City must address needs at NPD

Published 12:12 am Wednesday, September 14, 2011

A nightmare spanning nearly two and a half years, and, hopefully, costing at least a few City of Natchez employees some sleep has finally ended.

But with the sheets kicked off and our eyes wide open, we now know at least some of the nightmare was true.

A former Natchez Police officer is headed to prison, and the community the department protects won’t soon forget the allegations against another officer.

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Dewayne Johnson was sentenced Tuesday to 12 months in prison for the 2009 theft of Jason Ellard’s credit cards and 30 months for conspiracy to use the credit cards.

Neither Johnson nor fellow officer Elvis Prater were found guilty of the alleged beating of Ellard, the crime at the center of the credit card charges.

Prater is back on the job. Johnson must report to jail by October.

The police department’s black eye will begin to fade with time, but too many local residents who should have trust in their men in blue seem to have lost that loving feeling months and months ago.

Whether the Prater/Johnson case was the cause or just an aggravating factor, the damage is done.

The sheriff has said that his department now receives an increase in the number of calls from inside the city limits, and many residents will tell you they simply don’t trust NPD to get the job done when a crime occurs.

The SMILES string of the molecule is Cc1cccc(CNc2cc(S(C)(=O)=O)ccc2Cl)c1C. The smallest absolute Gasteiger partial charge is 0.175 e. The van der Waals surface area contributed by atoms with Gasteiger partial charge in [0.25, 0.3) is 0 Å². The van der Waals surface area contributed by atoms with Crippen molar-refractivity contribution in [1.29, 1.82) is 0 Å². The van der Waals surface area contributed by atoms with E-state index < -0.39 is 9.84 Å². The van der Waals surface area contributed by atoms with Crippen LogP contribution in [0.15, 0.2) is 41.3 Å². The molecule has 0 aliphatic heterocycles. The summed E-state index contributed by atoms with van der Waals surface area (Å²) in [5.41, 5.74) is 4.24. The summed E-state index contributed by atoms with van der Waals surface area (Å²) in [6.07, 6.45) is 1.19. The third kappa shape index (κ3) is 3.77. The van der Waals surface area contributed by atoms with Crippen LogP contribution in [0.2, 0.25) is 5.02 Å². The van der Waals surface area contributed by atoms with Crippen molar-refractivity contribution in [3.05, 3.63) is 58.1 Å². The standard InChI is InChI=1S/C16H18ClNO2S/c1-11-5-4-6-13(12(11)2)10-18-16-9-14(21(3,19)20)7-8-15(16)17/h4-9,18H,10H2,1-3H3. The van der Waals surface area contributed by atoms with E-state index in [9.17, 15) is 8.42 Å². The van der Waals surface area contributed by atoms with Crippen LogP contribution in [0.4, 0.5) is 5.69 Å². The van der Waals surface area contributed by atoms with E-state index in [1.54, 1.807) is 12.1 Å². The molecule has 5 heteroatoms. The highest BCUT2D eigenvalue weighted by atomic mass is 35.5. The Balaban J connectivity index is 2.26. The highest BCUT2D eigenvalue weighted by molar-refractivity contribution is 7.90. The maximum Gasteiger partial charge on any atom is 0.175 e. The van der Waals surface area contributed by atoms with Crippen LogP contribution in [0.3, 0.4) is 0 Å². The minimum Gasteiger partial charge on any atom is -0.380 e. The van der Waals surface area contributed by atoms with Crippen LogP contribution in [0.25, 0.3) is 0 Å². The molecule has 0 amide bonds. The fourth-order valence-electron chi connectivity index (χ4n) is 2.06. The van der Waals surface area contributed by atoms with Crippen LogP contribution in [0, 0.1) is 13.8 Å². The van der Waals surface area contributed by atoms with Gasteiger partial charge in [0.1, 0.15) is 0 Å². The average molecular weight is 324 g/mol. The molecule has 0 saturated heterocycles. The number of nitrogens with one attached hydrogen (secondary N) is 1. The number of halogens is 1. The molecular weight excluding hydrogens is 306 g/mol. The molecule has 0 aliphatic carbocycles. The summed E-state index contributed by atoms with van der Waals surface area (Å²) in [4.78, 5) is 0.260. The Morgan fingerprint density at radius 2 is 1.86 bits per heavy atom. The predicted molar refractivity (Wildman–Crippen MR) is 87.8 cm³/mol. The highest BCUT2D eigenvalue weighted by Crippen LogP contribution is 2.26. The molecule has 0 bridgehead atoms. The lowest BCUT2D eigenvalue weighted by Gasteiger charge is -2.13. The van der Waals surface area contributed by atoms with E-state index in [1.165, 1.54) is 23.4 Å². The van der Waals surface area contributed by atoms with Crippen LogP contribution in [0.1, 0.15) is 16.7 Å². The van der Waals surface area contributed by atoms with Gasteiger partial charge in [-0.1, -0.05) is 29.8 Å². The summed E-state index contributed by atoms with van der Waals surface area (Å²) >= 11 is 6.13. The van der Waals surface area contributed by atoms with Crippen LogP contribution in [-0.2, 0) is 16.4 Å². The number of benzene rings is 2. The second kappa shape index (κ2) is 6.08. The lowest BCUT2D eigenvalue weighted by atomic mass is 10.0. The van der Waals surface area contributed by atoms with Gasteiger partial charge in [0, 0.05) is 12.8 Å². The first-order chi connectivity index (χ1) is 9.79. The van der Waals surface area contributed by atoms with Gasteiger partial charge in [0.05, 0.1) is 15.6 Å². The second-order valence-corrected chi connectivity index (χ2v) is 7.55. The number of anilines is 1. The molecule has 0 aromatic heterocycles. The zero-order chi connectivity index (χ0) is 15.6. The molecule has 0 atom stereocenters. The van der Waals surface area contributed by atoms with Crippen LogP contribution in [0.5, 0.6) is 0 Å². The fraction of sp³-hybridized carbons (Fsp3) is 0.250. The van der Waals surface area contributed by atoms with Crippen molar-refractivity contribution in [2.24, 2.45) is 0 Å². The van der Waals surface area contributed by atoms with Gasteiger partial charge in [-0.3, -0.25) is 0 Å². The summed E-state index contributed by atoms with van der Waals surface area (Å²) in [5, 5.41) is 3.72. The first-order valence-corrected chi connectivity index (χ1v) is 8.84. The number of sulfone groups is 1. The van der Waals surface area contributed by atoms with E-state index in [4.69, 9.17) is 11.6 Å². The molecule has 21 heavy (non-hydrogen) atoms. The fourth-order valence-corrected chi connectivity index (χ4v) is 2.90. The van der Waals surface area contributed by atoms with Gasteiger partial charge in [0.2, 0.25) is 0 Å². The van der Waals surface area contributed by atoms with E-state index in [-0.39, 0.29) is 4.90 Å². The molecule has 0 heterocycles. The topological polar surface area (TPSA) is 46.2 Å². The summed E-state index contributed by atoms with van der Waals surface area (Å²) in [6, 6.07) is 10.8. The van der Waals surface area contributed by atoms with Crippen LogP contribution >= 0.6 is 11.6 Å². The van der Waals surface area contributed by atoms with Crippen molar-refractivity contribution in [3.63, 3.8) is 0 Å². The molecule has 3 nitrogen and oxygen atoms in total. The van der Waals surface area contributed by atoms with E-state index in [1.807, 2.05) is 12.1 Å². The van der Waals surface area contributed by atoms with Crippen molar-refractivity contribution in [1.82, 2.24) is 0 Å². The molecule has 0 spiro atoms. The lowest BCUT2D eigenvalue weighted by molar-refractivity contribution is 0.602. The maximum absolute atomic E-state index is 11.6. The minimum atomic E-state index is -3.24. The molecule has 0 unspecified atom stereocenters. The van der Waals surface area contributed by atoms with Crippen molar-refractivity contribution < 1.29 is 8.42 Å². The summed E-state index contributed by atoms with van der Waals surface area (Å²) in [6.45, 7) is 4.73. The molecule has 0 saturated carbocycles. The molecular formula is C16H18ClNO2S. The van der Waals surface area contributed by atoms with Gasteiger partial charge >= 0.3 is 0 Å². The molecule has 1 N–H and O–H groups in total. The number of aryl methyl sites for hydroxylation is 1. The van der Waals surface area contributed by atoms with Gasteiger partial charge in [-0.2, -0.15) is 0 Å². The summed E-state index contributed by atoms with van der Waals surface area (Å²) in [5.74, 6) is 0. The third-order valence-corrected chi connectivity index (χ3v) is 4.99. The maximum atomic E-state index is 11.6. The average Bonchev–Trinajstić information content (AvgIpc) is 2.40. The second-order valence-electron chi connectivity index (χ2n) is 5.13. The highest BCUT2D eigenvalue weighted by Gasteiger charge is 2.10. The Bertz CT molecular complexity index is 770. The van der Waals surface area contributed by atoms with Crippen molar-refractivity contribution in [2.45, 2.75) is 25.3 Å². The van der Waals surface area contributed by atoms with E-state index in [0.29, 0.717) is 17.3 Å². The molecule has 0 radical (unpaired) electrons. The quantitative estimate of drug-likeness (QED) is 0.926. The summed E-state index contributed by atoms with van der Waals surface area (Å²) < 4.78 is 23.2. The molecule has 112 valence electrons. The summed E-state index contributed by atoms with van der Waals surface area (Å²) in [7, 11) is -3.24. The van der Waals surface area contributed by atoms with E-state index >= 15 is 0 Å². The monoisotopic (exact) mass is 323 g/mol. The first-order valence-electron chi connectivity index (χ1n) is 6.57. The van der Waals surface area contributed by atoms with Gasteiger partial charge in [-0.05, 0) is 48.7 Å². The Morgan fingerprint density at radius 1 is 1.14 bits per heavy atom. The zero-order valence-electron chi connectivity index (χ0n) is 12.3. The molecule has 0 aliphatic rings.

Even downtown cat owners feel Natchez Police have been too hesitant to get involved in recent cat killings.

Elected city leaders — in an attempt to cut the budget — recently questioned whether the department was overstaffed.

Low starting salaries — under $25,000 a year — have long been blamed for a high rate of turnover and a lack of dedication to the department.

And the hands-off management style of the last few years within the department makes me wonder if anyone even cares.

I know there are great officers and great detectives at the NPD. The city’s leadership needs to believe that too, and, more importantly, show it.

Instead of briefly touching on the staffing at the department in a budget hearing just a few days before the budget was to be passed, why can’t city leaders begin an in-depth look at the police department, how it is run, how it is staffed, what crimes it handles, what equipment it has and how it is funded?

Then, aldermen could share the results of that study with the public in a fact-based report, not a politically posturing campaign.

At that point, leaders would be informed enough to make an appropriate decision about department staffing and salaries.

And they’d be ready to either throw full support behind one of the state’s best law enforcement agencies or begin a serious conversation with county leaders about consolidating the police department into the sheriff’s office so local taxpayers aren’t funding two agencies to respond to the same calls.

Either option is likely a good one — depending on the circumstances — but continuing to linger in limbo and doubt does no good for the city, it’s residents or the men and women putting their lives on the line daily.

Politics aside, our aldermen and mayor are elected to help manage the city. Managers must understand every angle of the day-to-day operations to effectively lead.

They must get their hands dirty.

It’s time to take a closer look at the police department.

Julie Cooper is the managing editor of The Natchez Democrat. She can be reached at 601-445-3551 or